Even though there’s much less travel globally and within the US right now because of the pandemic, there’s still a lot of people flying across the world, and we can see how these variants have been introduced multiple times, probably through international travel.

Then our question is, once they get here, how much are they spreading? Do they seem to be outcompeting other viruses? . . . Do they threaten our vaccination strategy? My job is really to crunch the genetic data and understand what that means for the course of the epidemic trajectory in the US.

TS: You told me in an email that progress had been ‘painfully slow.’ Can you elaborate on the challenges to date?

MN: In terms of sheer volume of SARS-CoV-2 sequences, the US is number two behind the UK, and there’s a large volume of genetic data coming out of our labs. . . . But at the same time there’s been some areas that are really particular struggles for the US, and some of that just relates to the way that our country is decentralized, and the way that data is collected ad hoc, by academic groups, by public health labs. And there’s no central coordination or funding stream.

GISAID and GenBank are these databases where you can very easily access the genetic sequence. . . . What’s really important is to put that genetic sequence in context, and to do that you need to know a bit about the person that it was collected from. It would be really helpful, for example, if you see variants that have all been collected from a certain state—are those all from a single household in that state? Is that one tiny transmission chain? Or are those collected from multiple different counties separated by hundreds of miles that could be something that’s really widespread across the entire state?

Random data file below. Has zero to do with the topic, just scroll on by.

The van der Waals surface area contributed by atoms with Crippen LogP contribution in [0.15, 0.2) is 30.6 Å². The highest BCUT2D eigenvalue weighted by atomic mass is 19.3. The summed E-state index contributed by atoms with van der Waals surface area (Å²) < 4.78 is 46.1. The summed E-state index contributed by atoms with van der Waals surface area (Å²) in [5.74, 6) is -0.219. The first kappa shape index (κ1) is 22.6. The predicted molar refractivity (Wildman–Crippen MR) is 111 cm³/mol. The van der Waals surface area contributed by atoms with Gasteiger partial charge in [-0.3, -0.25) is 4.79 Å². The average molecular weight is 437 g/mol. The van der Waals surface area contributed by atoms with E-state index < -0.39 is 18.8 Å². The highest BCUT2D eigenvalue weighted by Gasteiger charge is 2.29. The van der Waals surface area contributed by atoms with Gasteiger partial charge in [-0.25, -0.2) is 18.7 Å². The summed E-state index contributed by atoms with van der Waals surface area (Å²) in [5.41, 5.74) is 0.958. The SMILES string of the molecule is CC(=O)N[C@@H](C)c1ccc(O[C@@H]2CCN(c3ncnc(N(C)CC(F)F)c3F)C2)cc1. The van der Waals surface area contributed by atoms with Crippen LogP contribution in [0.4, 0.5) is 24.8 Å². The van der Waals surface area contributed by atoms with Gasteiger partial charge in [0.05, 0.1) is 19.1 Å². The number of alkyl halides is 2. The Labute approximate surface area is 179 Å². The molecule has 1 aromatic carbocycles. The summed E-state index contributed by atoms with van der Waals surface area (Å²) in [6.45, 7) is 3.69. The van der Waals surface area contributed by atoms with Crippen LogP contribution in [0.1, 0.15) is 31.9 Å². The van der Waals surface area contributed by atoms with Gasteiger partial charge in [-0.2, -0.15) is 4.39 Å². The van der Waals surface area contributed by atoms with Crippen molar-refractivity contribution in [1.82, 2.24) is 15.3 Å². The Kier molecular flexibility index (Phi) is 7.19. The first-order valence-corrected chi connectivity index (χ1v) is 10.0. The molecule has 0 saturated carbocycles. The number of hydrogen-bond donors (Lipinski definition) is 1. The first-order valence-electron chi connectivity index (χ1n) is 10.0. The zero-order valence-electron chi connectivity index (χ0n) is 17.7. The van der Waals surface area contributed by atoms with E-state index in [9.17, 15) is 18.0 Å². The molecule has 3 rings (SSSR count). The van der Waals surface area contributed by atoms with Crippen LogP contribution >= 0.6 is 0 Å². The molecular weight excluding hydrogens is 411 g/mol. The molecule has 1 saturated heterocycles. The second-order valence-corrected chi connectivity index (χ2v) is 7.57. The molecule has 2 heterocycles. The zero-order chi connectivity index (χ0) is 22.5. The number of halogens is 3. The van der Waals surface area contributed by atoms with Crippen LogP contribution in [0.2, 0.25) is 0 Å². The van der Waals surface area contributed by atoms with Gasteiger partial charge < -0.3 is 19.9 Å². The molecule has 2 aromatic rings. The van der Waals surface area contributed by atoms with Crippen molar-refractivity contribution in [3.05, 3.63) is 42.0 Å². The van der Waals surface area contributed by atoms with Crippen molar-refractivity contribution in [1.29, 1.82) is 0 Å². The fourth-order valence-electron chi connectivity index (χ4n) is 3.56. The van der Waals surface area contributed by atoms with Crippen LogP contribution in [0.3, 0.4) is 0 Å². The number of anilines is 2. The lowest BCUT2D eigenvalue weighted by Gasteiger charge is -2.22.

There’s protections of patient privacy, but the real barrier is to sharing it at a national level, so that you can get a national picture, or even a regional picture, and connect data that’s been collected by different groups and get a more holistic picture of what’s happening with these variants in the country. And that’s what’s really hard to do.

TS: Where is your data coming from?

MN: Some of it is by people who I happen to know who have sequenced viruses from one particular population. A lot of the data is from GISAID, and it is publicly available data. I try and use as much data that’s available as I can to get a larger picture of what’s happening across the US. But [when it comes to data sharing], it’s still really hard to get the additional data.